Residents of both Mitchell and Kleefeld took to the streets on Saturday to clean up their communities. The annual community-wide clean-up saw dozens of residents at each location.

Brian Esau is the Ward 2 Councillor for the Rural Municipality of Hanover. He says they had more than 100 volunteers show up in Mitchell and by the end of the day they had collected about 2,750 pounds of garbage from ditches, parks, and back lanes.

He says the difference is noticeable.

"There's a big difference with how the community looks," he says. "We had a lot of people taking ownership of the community, coming out."

And Esau says it was great to see people of all ages helping out. 

"We saw a grandpa with a little wagon with his grandson," recalls Esau. "And he was cleaning up garbage around the arena."

Not only that, but Esau says one resident got a head start by cleaning up about five miles of roadways in the week leading up to Saturday. 

Esau says interest in this event continues to grow, noting the dedication of residents means a lot.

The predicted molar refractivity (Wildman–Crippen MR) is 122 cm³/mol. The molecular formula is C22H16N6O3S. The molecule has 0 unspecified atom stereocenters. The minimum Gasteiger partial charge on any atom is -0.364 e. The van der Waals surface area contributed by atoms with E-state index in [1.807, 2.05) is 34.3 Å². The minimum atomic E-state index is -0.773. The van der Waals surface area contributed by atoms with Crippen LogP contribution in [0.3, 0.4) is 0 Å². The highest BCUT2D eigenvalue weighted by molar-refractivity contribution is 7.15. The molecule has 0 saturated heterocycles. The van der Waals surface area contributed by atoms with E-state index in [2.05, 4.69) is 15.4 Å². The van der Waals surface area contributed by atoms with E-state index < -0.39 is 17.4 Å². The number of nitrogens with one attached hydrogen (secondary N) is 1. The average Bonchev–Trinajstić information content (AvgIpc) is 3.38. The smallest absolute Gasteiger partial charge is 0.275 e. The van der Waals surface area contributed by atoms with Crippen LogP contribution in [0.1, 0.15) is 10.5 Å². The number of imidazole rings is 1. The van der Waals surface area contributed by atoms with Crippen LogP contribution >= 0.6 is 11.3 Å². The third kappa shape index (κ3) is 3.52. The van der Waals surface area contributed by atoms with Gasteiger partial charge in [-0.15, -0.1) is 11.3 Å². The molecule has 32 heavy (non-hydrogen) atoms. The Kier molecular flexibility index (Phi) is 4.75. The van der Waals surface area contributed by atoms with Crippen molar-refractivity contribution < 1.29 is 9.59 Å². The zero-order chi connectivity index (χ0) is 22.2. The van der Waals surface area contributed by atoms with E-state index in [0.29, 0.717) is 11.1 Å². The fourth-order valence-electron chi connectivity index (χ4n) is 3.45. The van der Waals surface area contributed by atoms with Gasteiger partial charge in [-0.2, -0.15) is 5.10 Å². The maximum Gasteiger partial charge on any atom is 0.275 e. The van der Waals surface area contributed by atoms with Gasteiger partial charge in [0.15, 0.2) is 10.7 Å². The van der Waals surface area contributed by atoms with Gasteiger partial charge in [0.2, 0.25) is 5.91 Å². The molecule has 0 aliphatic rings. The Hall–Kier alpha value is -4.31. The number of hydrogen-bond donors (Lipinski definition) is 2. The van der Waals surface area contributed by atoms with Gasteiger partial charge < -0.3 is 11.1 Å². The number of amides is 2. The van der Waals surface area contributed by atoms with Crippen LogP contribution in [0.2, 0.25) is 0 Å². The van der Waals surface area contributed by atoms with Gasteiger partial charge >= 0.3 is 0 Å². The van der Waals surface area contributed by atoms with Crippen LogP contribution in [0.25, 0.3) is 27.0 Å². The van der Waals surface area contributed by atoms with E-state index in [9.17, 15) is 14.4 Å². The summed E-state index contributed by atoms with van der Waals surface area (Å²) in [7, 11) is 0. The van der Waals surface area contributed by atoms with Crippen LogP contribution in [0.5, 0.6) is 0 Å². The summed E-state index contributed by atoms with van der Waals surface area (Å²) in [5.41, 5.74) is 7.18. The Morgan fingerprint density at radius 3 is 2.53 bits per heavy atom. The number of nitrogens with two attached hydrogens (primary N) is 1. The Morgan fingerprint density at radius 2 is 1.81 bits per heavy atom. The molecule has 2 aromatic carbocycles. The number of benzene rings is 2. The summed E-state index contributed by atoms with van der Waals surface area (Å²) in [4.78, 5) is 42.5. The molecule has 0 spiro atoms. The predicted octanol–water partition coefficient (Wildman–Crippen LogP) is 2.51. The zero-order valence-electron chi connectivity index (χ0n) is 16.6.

"It means that the people are taking ownership of the community, and they have pride in the community, they want it to look nice," she says. "If we all chip in, it makes the whole community thrive."

Esau says the event also helps the community save money, as they now use volunteers to clean up the garbage instead of paying employees to do the work. 

Volunteers collect garbage in Mitchell (submitted)Volunteers collecting garbage in Mitchell (Photo credit: Brad Kehler)

Meanwhile, a similar event was held on Saturday in Kleefeld. Ward 5 Councillor Darrin Warkentin says they have been holding this event for a handful of years now. He notes on Saturday they had about 60 to 65 volunteers come out to clean the community. He's guessing they collected for sure a couple hundred pounds of garbage, noting it is less than other years.

"I'm thinking now we're finally catching up on some of that garbage that's been hanging around for a while and now we've got ahead," he says, suggesting why they may have collected less this year. 

Similar to Mitchell, Warkentin says they have residents of all ages helping out.

"We have some seniors that are very dedicated to coming out to do stuff like that," he points out. "And then we had quite a few families, parents with young kids towing wagons behind."

Warkentin says this is a great way for parents to teach their children about cleaning up after themselves and about taking pride in their community. 

"When you see a response like this and people coming together," says Warkentin. "It's rewarding to see that camaraderie or that community feel to even something as simple as garbage day cleanup."